Two Asia-Pacific airlines, Malaysia Airlines and Singapore Airlines, have shaken hands on a partnership agreement, pending regulatory approval. The agreement follows up on the Memorandum of Understanding, signed in June 2019. The two airlines have included their subsidiaries, namely Firefly, Silk Air and Scoot in the new partnership, which outlines sharing revenues on flights between the two countries, and will expand their codesharing network on regional and long-haul routes.

Previously, the two airlines only shared their flight codes on flights between Singapore and Kuala Lumpur, Kota Kinabalu, Kuching and Penang.

Malaysia Airlines looking for partners

The sole owner of the flag carrier, the Malaysian government, has been looking at the options for the airline for a long time now. Back in March 2019, the government debated what to do with Malaysia Airlines, including the option of completely shutting down the airline. Rumors have pointed to several potential companies to privatize the bleeding airline, including Air Asia, Japan Airlines and Qatar Airways.

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Malaysia Airlines, which has been running under constant losses, seems to have acquired another potential buyer, Japan Airlines:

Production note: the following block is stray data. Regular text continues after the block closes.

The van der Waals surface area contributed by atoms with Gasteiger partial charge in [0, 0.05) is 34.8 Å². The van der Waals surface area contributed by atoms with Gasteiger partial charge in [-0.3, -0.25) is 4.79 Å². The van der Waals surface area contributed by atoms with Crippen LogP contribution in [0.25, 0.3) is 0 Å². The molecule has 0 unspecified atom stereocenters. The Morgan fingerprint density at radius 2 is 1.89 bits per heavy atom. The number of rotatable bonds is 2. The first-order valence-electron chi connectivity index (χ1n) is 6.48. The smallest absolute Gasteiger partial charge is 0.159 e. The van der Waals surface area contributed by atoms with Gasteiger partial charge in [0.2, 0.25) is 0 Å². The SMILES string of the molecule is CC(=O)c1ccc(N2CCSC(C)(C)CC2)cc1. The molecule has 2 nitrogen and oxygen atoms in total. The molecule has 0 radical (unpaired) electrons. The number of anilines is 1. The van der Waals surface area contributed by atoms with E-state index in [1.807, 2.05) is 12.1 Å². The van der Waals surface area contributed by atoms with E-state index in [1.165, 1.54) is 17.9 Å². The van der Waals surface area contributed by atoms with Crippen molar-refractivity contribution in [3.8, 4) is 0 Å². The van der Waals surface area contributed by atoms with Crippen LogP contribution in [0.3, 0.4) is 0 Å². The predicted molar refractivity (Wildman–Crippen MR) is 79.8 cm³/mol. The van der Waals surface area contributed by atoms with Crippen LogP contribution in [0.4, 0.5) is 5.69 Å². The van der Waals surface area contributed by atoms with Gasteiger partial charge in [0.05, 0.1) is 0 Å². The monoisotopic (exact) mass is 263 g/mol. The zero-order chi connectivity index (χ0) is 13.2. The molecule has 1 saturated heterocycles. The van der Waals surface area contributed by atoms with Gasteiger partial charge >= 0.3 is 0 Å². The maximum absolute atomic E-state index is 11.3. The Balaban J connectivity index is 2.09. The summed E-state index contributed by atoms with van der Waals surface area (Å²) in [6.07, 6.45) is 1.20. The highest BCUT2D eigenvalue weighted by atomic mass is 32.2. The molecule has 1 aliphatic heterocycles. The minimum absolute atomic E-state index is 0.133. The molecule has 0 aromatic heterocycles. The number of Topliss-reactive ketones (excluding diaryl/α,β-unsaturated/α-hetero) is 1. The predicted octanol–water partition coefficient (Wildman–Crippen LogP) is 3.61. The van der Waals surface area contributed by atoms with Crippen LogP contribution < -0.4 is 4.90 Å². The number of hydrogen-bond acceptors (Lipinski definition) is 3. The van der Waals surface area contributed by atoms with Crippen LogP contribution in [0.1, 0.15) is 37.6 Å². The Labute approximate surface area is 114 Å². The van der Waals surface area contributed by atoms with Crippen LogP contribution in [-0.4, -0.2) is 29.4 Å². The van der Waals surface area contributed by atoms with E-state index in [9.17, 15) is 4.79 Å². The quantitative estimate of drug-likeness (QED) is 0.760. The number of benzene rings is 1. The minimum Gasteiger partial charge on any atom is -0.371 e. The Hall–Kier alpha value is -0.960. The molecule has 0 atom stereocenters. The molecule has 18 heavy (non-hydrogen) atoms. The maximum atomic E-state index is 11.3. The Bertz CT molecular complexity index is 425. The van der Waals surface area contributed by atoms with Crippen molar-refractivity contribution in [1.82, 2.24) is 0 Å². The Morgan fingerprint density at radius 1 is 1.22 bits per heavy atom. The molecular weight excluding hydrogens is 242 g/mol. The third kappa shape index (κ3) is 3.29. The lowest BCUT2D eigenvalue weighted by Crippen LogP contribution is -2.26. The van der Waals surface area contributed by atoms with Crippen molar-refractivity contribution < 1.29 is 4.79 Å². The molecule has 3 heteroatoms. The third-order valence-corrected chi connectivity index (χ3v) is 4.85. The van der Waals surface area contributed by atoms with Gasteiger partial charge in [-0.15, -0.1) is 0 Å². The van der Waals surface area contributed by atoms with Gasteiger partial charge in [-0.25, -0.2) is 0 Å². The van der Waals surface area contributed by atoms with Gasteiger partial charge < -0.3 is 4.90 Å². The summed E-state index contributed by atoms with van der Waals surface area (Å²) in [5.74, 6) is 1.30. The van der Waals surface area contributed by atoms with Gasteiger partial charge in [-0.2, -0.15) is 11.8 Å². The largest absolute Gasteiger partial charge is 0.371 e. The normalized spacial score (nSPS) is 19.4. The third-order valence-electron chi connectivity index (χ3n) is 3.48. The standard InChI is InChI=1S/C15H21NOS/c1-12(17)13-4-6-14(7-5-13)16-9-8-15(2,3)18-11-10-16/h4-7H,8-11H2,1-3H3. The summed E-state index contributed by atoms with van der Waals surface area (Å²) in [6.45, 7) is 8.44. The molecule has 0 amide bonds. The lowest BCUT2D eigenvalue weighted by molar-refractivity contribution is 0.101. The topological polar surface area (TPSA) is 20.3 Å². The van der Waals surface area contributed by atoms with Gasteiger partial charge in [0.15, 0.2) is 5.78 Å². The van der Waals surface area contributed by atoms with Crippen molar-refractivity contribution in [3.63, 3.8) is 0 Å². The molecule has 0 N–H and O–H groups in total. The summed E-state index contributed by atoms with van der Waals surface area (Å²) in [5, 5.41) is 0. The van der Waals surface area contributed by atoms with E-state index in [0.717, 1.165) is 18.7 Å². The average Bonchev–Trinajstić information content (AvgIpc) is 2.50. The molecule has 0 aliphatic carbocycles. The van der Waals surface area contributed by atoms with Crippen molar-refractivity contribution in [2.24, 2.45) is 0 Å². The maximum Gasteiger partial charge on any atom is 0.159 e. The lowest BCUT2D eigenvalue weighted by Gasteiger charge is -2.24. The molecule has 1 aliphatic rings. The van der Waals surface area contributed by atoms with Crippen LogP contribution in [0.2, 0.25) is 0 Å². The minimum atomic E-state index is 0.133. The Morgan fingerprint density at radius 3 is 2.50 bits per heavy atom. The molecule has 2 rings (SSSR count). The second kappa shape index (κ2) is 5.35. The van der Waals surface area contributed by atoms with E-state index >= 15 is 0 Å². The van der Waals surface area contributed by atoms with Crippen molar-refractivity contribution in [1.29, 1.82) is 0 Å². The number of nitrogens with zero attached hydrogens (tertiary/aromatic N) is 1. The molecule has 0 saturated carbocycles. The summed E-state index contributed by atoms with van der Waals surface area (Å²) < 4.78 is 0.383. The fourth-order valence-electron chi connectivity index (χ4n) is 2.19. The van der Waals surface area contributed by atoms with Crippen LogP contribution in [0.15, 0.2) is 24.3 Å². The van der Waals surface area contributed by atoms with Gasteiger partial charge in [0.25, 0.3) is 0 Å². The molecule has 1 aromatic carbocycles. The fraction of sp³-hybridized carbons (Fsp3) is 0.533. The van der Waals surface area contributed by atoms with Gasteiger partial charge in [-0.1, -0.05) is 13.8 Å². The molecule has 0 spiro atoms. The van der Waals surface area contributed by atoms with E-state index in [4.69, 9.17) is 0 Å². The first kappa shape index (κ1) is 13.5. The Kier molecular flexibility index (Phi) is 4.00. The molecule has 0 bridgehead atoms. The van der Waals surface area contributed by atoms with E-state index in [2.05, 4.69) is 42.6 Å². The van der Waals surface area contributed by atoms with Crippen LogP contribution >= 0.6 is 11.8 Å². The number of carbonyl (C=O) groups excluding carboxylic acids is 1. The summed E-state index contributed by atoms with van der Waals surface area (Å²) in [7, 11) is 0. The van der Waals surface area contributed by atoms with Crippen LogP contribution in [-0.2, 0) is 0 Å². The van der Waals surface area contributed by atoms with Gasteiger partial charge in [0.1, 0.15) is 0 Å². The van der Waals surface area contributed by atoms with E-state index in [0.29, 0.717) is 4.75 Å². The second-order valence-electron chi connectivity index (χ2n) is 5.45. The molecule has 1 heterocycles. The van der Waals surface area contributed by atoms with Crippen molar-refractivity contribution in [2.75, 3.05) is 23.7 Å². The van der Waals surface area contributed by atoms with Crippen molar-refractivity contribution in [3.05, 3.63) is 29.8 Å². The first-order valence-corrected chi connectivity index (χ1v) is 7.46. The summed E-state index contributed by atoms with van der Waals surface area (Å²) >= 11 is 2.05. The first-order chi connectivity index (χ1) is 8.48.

Nevertheless, the ailing flag carrier has found its first partner to help it deal with the financial issues. Malaysia Airlines and Singapore Airlines will fly between the two countries under a joint business agreement, as they intend to coordinate flight schedules, offer joint fare products, align corporate programs and will explore an option to tie-up frequent-flyer programs.

Together with the joint agreement, the previously modest codesharing network will be expanded to 16 destinations from Singapore to Malaysia. Likewise, Malaysia Airlines will share flight codes on long-haul destinations, including Europe and South Africa, the press release states. The capacity increase on these routes will also be supplemented by a joint marketing program from both airlines, aimed to boost the demand for travel to Malaysia.

However, interestingly enough, the two airlines are in separate alliances – Singapore Airlines represents Star Alliance, while Malaysia Airlines is a member of oneworld. Just recently, on September 26, 2019, LATAM departed oneworld as Delta Air Lines acquired a 10% in the aforementioned Chile-based carrier. While Qatar Airways has said multiple times that it is lingering around with the idea of leaving oneworld, as it is in a years-long conflict with its U.S. based airlines.

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Following an initial shock of the Delta Air Lines stake purchase in LATAM, one conflicting party has shed some light on the ordeal. Qatar Airways, while complimenting the maneuver from Delta, is also considering increasing its 10% stake in the Chilean airline: